A - Well, if you've got the record backing and the promotion and the marketing behind an original act, obviously you're not going to get financially lucrative things right off the bat. I can tell you in my soul I would much rather be an original artist succeeding than a tribute band. The good thing about a tribute band or the term we call it 'cause "tribute" is equally as poisonous as it is prosperous, I think a specialty act is what we like to call it. It's not like a Top 40 band playing in a pub or a bar for three or four sets a night, getting four or five hundred dollars. If you're in a specialty act trying to sound and present an experience of the music you're out there presenting, I think the good ones will generally do quite well. I think that also pre-destines and determines your life span with it. We've been at it nine years now and obviously if you're good at it, you're gonna do well with it. The ones that are not kind of fall slowly by the wayside. If you're out there doing it, well, people are going to take notice of that. That's what we really strive for the most.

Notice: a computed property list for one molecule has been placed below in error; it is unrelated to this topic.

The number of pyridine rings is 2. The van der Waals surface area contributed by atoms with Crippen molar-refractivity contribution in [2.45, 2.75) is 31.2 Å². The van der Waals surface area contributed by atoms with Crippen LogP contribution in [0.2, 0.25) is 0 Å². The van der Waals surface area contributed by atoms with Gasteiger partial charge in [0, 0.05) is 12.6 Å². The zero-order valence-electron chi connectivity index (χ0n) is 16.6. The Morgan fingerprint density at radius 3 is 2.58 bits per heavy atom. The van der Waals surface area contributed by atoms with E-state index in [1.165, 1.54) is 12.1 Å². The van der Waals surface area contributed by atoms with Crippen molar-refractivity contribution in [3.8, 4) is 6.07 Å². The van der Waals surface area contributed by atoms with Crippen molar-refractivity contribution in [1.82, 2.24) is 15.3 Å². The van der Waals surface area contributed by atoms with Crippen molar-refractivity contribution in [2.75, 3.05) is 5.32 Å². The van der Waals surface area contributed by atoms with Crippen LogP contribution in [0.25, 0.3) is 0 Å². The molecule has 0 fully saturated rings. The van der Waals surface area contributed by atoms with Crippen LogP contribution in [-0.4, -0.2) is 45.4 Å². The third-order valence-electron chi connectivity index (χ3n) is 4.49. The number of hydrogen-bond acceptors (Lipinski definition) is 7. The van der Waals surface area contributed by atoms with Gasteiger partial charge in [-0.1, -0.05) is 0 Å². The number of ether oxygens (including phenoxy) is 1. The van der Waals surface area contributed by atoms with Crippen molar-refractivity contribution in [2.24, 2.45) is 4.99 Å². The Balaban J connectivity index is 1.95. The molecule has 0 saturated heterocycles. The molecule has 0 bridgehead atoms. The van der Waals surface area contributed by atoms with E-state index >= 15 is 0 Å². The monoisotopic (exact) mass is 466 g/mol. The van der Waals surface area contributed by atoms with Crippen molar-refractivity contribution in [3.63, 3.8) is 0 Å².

Q - You actually met two of the guys in The Eagles, Joe Walsh and Randy Meisner.

A - Yeah, and I recently met Don Felder, two years ago. So now, I've met three out of the five.

Q - So now you're only missing Glenn Frey and Don Henley.

A - The two big guys! (laughs)

Q - Do you think you'll ever get the chance to meet them?

A - God, I sure hope. I'd love to. I've met people that know them that said we've love to get your original material to Glenn 'cause he's got his own record label. I even met a woman who came to one of our shows in Las Vegas who is a very close personal friend of Don Henley's, who knew him as a child. He crawled up in their basement and fell asleep one day in Texas. They came to one of our shows and they were like, "Wow! You sound just like him. You remind me of him." I said "What are the chances of me meeting him?" And of course, sometimes it never materializes.